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I recently started looking into installing a glass shower door for my stall shower. The shower is a one-piece fiberglass pre-fab shower. I assume I need a stud on at least one side of the door to screw the frame into. (through the shower, into the wall, into a stud.) My problem is that I checked both walls and found out that the studs aren't lined up on both sides.

Luckily, the side I would put the hinge on lines up with the edge of the shower. It makes sense to me that the majority of the force/moment is going to be on the hinge side of the frame. However, I'm worried about what might happen if the shower door is slammed shut, applying a large impulse to the side of the frame not anchored into a stud.

So am I screwed because my builder didn't have enough foresight to line up the studs on both sides of the shower, or is one side good enough?

EDIT: What type of anchors should I use, if I decide to put in the shower door with only a stud on the hinge side? Should I drill out the fiberglass and stick an anchor just in the drywall behind it? Do anchors exist that will span the 1.5" gap between the fiberglass shower and the drywall?

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You may be OK if you use proper anchors. I assume this is drywall. The shower door shouldn't be that heavy but you certainly don't want a bunch of glass raining down on someone. It would probably be a good idea to put a stud if you still don't feel the anchors will work for you.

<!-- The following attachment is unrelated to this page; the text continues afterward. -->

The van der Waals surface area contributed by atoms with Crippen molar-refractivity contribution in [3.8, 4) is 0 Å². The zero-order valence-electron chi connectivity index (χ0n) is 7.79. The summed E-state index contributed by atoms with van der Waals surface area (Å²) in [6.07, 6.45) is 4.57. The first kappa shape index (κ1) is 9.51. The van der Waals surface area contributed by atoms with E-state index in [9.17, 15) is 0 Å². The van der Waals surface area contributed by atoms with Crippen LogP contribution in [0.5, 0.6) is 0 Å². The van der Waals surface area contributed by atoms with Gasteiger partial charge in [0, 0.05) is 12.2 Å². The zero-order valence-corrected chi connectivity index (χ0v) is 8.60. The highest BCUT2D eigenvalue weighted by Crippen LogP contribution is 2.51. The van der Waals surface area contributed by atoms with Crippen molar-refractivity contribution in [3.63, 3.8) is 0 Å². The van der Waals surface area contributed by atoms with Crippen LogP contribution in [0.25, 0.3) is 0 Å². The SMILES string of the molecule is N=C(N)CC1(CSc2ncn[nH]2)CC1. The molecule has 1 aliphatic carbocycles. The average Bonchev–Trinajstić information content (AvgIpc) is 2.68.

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What type of anchors would work though? I'd have to drill through the fiberglass first, and then there's a 1.5" gap between that and the drywall. Also, if it's a big enough project to require tearing open the wall to put a stud in, I think I'd rather tear out the fiberglass shower and tile it. –  Doresoom Aug 16 '10 at 14:35
    
Trying to put an anchor through drywall from the fiberglass with a 1.5" space in between will surely pop the drywall when you apply any pressure to the connection. In addition I suspect that when the anchor went into a stud behind the drywall the drywall will be OK but the fiberglass structure will get undo stress on it when tightening down the anchor enough to hold the door frame securely. –  Michael Karas Oct 14 '12 at 14:56
    
Some single stall shower doors that are say less than 30 inches wide actually have a hinge point that is not at the extreme edge of the door. Instead a hinge point is maybe a third of the way from the edge at the bottom and the top. Support of the top hinge point involves installing a head railing across the top of the opening. This type of hinge greatly reduces the amount of stress on the wall structure or fiber glass side of the shower where a conventional hinge would be located. –  Michael Karas Oct 14 '12 at 15:01

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